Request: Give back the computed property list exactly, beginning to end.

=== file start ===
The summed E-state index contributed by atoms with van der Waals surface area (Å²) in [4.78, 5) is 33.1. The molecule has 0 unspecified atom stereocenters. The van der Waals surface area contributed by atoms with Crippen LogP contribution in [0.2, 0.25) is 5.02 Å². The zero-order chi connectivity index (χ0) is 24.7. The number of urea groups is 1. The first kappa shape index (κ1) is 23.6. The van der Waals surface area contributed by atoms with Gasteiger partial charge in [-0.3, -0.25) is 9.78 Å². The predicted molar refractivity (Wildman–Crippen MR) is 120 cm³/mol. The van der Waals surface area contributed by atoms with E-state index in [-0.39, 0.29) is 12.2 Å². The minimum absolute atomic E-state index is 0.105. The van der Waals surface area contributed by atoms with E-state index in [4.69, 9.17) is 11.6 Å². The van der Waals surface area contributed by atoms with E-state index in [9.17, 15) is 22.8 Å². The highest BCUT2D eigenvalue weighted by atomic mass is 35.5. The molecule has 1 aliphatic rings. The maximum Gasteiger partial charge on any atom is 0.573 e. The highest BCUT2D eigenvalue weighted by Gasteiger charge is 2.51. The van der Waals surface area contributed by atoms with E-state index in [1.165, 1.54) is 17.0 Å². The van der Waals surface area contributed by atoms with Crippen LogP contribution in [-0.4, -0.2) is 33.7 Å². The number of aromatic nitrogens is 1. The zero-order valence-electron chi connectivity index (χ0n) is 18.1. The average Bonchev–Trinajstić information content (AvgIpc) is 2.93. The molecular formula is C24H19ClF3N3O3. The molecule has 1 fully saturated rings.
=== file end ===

The summed E-state index contributed by atoms with van der Waals surface area (Å²) in [4.78, 5) is 33.1. The molecule has 0 unspecified atom stereocenters. The van der Waals surface area contributed by atoms with Crippen LogP contribution in [0.2, 0.25) is 5.02 Å². The zero-order chi connectivity index (χ0) is 24.7. The number of urea groups is 1. The first kappa shape index (κ1) is 23.6. The van der Waals surface area contributed by atoms with Gasteiger partial charge in [-0.3, -0.25) is 9.78 Å². The predicted molar refractivity (Wildman–Crippen MR) is 120 cm³/mol. The van der Waals surface area contributed by atoms with E-state index in [-0.39, 0.29) is 12.2 Å². The minimum absolute atomic E-state index is 0.105. The van der Waals surface area contributed by atoms with E-state index in [4.69, 9.17) is 11.6 Å². The van der Waals surface area contributed by atoms with E-state index in [9.17, 15) is 22.8 Å². The highest BCUT2D eigenvalue weighted by atomic mass is 35.5. The molecule has 1 aliphatic rings. The maximum Gasteiger partial charge on any atom is 0.573 e. The highest BCUT2D eigenvalue weighted by Gasteiger charge is 2.51. The van der Waals surface area contributed by atoms with E-state index in [1.165, 1.54) is 17.0 Å². The van der Waals surface area contributed by atoms with Crippen LogP contribution in [-0.4, -0.2) is 33.7 Å². The number of aromatic nitrogens is 1. The zero-order valence-electron chi connectivity index (χ0n) is 18.1. The average Bonchev–Trinajstić information content (AvgIpc) is 2.93. The molecular formula is C24H19ClF3N3O3. The molecule has 1 fully saturated rings.